Where To Stand on Sotomayor

The GOP is pissed the NRA isn’t jumping in head first battling, taking the position:

But a spokesman for the organization said it’s staying on the sidelines for now.

“Right now we have a lot of concerns and questions and we hope to have those addressed during the confirmation hearing and throughout the process,” said Andrew Arulanandam, an NRA spokesman. “As far as our actions, we reserve the right to do anything based on what we find out.

“All options are on the table,” he added. “As we speak today, we’re waiting for the confirmation process. A research team is looking into her record on our issue.”

No doubt they are also going to be taking a close look at the possible alternatives that would come behind Sotomayor if she is rejected by the Senate.  Jim Shepherd thinks she ought to be fought:

Fresh off the win for concealed carry in federal parks, it seems the pro-gun groups are content to take the short-term victory, and let what looks like a losing battle pass without any pushback whatsoever on Judge Sotomayor. This is despite the fact that she has consistently been anti-gun in her decisions. Even in a decidedly thin body of work, her position on firearms has been clear – she’s again’ em for “average folks”

I am not sure Sotomayor is the worst we could get.  She is a political choice, meaning she’s intended to please constituencies in the Democratic Party.  From the point of view of left-wing legal theory, there are greater legal minds Obama could have picked for the seat, even if it was his intention to nominate a woman.  There’s no doubt in my mind that Sotomayor will be a reliable leftist vote on the court, but I don’t think she’ll be an intellectual leader, in the way Justice Stevens has been for example.

My worry in scuttling Sotomayor is what’s behind her, waiting in the wings if she’s not confirmed.  Given that, I think caution is prudent.  The best we could hope to get out of this administration is that Obama digs up someone who hasn’t said much or anything about the Second Amendment, and they say the right things during the confirmation process.   That, however, is no guarantee they’ll be a pro-gun vote on The Court.  In the philosophy of the left-wing legal establishment, there is no room for an individual right to bear arms.  That cuts to the heart their very collectivist core.  For that reason, I don’t believe we will get a pro-gun Justice out of President Obama, no matter what we do.

The key to saving the Heller majority is ensuring that Barack Obama is a one term president, and I don’t care if that means I have to vote and volunteer for Mitt “The Sh*t” Romney.  When the greater evil is an unashamed socialist, any lesser one will do.

UPDATE: See this article by Patrick Ruffini.  I think he makes a good case for fighting her nomination, but correctly points out:

Supreme Court fights are inherently elite D.C. fights. Don’t expect voters, even Latino voters, to passionately engage. Most people correctly perceive the Court as being far removed and even irrelevant to their daily life and whether they will keep their job — and that’s as it should be. Has there ever been a mass movement for or against a Court nominee, even a Thurgood Marshall, a Sandra Day O’Connor, or a Clarence Thomas?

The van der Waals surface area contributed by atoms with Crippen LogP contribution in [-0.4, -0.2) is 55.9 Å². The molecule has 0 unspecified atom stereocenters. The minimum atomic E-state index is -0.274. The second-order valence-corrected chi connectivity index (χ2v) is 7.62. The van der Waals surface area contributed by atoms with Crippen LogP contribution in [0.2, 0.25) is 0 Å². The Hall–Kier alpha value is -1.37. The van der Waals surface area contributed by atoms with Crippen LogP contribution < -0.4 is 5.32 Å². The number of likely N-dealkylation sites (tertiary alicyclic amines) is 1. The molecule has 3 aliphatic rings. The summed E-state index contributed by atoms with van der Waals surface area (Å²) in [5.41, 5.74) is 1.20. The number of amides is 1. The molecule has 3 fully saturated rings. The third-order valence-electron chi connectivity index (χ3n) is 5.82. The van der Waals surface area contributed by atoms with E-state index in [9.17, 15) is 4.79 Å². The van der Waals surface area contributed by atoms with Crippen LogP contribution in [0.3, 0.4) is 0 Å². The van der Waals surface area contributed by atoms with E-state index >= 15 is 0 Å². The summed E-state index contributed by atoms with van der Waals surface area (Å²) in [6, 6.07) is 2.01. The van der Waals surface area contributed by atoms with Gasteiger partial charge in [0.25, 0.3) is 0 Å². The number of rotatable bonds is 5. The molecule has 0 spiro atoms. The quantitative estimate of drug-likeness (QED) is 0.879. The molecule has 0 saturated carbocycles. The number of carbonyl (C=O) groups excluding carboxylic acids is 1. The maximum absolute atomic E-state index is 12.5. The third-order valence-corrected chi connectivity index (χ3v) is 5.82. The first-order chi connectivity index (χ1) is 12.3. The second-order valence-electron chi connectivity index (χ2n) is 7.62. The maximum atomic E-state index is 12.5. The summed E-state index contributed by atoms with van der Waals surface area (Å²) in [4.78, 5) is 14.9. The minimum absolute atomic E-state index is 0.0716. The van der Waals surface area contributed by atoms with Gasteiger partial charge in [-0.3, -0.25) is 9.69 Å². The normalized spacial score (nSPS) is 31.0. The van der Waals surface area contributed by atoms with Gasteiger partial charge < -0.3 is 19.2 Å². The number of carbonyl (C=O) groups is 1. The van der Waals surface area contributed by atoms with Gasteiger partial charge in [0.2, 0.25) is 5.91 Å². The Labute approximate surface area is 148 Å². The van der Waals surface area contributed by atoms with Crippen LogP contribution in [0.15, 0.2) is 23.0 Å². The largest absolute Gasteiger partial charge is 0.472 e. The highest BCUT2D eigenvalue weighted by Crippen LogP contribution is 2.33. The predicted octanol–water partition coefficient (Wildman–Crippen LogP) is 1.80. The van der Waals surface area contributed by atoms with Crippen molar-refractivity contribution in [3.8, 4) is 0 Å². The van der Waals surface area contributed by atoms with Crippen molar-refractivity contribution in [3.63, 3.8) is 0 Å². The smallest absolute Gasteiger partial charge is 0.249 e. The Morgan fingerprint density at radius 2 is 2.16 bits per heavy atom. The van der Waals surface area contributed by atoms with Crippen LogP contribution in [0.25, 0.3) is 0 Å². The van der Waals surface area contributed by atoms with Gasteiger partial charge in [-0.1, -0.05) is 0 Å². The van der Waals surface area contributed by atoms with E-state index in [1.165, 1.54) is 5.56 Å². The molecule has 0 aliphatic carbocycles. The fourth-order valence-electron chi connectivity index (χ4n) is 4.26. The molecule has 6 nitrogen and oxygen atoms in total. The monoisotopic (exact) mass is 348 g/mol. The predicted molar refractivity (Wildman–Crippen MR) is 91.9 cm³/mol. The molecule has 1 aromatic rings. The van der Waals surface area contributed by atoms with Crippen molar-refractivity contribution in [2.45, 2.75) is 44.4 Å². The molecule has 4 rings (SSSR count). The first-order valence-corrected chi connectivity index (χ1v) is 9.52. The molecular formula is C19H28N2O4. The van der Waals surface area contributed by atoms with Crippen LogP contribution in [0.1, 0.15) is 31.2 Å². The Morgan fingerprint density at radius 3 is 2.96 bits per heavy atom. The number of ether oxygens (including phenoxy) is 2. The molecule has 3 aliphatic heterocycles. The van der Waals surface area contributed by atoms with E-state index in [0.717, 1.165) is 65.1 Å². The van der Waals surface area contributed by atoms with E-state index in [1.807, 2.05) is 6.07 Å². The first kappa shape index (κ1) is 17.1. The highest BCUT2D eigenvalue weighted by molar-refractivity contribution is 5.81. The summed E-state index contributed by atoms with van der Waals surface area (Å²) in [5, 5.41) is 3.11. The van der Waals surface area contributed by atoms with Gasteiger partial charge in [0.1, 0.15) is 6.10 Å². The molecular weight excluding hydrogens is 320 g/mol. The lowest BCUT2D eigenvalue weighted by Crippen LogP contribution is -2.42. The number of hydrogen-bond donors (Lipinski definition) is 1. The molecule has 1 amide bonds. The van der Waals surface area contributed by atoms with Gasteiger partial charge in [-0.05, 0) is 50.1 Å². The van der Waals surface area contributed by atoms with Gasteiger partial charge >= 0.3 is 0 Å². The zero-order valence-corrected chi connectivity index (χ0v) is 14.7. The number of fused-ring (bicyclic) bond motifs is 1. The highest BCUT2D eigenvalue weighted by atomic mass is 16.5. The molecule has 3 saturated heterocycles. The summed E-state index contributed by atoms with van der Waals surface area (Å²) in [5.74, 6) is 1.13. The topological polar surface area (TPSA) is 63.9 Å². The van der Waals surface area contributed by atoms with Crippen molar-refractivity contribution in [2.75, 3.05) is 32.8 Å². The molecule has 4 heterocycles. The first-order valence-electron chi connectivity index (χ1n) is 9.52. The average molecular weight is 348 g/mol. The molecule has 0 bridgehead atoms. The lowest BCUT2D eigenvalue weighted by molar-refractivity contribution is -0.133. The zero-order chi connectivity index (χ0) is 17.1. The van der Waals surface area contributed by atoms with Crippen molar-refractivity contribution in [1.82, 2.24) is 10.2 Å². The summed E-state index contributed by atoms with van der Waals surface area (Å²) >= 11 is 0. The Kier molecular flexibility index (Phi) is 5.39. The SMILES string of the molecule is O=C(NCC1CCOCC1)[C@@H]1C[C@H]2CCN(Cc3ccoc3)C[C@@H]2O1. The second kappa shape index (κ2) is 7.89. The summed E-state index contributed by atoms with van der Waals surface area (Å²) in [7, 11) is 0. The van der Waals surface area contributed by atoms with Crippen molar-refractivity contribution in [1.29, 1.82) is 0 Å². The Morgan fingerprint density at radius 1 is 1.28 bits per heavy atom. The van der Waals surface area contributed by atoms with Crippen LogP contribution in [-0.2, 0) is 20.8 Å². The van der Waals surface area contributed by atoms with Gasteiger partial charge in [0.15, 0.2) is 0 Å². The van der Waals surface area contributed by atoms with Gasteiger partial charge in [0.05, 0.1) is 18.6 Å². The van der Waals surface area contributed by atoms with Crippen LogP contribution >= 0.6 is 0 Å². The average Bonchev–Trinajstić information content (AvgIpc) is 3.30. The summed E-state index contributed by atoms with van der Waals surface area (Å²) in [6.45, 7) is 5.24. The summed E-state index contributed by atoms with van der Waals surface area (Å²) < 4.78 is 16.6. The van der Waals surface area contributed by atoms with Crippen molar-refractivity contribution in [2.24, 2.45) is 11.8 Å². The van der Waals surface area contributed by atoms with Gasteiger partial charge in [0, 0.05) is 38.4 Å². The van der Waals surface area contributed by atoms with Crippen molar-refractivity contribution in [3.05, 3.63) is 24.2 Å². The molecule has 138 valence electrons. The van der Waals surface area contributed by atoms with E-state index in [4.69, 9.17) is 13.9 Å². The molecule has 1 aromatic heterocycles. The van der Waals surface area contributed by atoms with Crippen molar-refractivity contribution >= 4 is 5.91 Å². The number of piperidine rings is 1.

I think that’s actually a significant problem for the pro-gun movement, with these kinds of nomination fights.  Getting the grass roots fired up (and no, a handful of people on the Internet does not constitute the grass roots.  People who read blogs, forums, etc, actually tend to be more in the “elite” crowd discussed here.) is a particular problem.  Also keep in mind that Ruffini is speaking from a GOP point of view, and I’m speaking as a single issue activist that has to work with Democrats to survive in this Congress.  I agree with Ruffini that the GOP, and gun rights folks, can’t just roll over on Sotomayor’s record, but at the end of the day, there’s other considerations as to whether arms get twisted on the eventual vote.

20 thoughts on “Where To Stand on Sotomayor”

  1. The NRA is the only organization offering competent resistance to the Marxist Messiah, any GOPer complaining about the NRA needs to STFU and worry about getting their own house in order first.

  2. It’s not a worthwhile fight right now. Just pray for the health of the good judges for at least 4 years – hopefully not 8.

  3. I respectfully disagree with you on opposing Sotomayer’s nomination. If she is opposed because her judicial philosophy goes against constitutional principles (and that case is pretty easy to make), then future nominees would probably be more towards the middle, not farther left.

    If there is no opposition, then the natural thing to do in the future is to name nominees that are farther left and farther left until you find the point where people say “enough is enough.”

    There have been massive outcries against Supreme Court nominees, namely Robert Bork and Clarence Thomas, and in both cases the opposition was based on purely partisan politics. Bork’s failed nomination resulted in the Republicans nominating more middle of the road judges to the Supreme Court. There’s no reason to think the Democrats would do otherwise.

    Now, Sotomayer shouldn’t be opposed simply because she was nominated by the other side. Many pro-RTBA’s may look at her and decide they can live with her. But to say she shouldn’t be opposed because if she isn’t confirmed then the “runner-up nominee” could be worse doesn’t make any sense.

  4. I should be clear that I’m not advocating non-opposition to Sotomayor at this point. I would note, however, the Democratic opposition to Bork saved the Second Amendment. Kennedy was eventually nominated after Bork was defeated, and Bork would have voted to gut the Second Amendment.